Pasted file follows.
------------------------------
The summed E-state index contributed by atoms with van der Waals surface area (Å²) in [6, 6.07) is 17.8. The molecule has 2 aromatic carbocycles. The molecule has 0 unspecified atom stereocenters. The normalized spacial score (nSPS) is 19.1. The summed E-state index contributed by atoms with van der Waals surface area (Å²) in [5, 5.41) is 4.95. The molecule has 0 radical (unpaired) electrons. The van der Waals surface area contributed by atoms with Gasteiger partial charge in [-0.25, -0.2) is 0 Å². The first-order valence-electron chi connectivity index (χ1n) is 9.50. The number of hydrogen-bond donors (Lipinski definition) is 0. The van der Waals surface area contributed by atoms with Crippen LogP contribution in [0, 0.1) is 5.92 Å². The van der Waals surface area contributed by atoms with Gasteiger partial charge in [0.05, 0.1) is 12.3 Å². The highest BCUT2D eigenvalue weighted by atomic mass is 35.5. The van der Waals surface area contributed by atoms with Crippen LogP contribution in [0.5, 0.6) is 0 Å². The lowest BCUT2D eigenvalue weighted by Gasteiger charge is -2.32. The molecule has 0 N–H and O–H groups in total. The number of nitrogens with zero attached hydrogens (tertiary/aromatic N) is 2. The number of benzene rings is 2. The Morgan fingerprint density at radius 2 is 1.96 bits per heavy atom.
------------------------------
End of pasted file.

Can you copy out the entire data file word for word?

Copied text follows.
The summed E-state index contributed by atoms with van der Waals surface area (Å²) in [6, 6.07) is 17.8. The molecule has 2 aromatic carbocycles. The molecule has 0 unspecified atom stereocenters. The normalized spacial score (nSPS) is 19.1. The summed E-state index contributed by atoms with van der Waals surface area (Å²) in [5, 5.41) is 4.95. The molecule has 0 radical (unpaired) electrons. The van der Waals surface area contributed by atoms with Gasteiger partial charge in [-0.25, -0.2) is 0 Å². The first-order valence-electron chi connectivity index (χ1n) is 9.50. The number of hydrogen-bond donors (Lipinski definition) is 0. The van der Waals surface area contributed by atoms with Crippen LogP contribution in [0, 0.1) is 5.92 Å². The van der Waals surface area contributed by atoms with Gasteiger partial charge in [0.05, 0.1) is 12.3 Å². The highest BCUT2D eigenvalue weighted by atomic mass is 35.5. The van der Waals surface area contributed by atoms with Crippen LogP contribution in [0.5, 0.6) is 0 Å². The lowest BCUT2D eigenvalue weighted by Gasteiger charge is -2.32. The molecule has 0 N–H and O–H groups in total. The number of nitrogens with zero attached hydrogens (tertiary/aromatic N) is 2. The number of benzene rings is 2. The Morgan fingerprint density at radius 2 is 1.96 bits per heavy atom.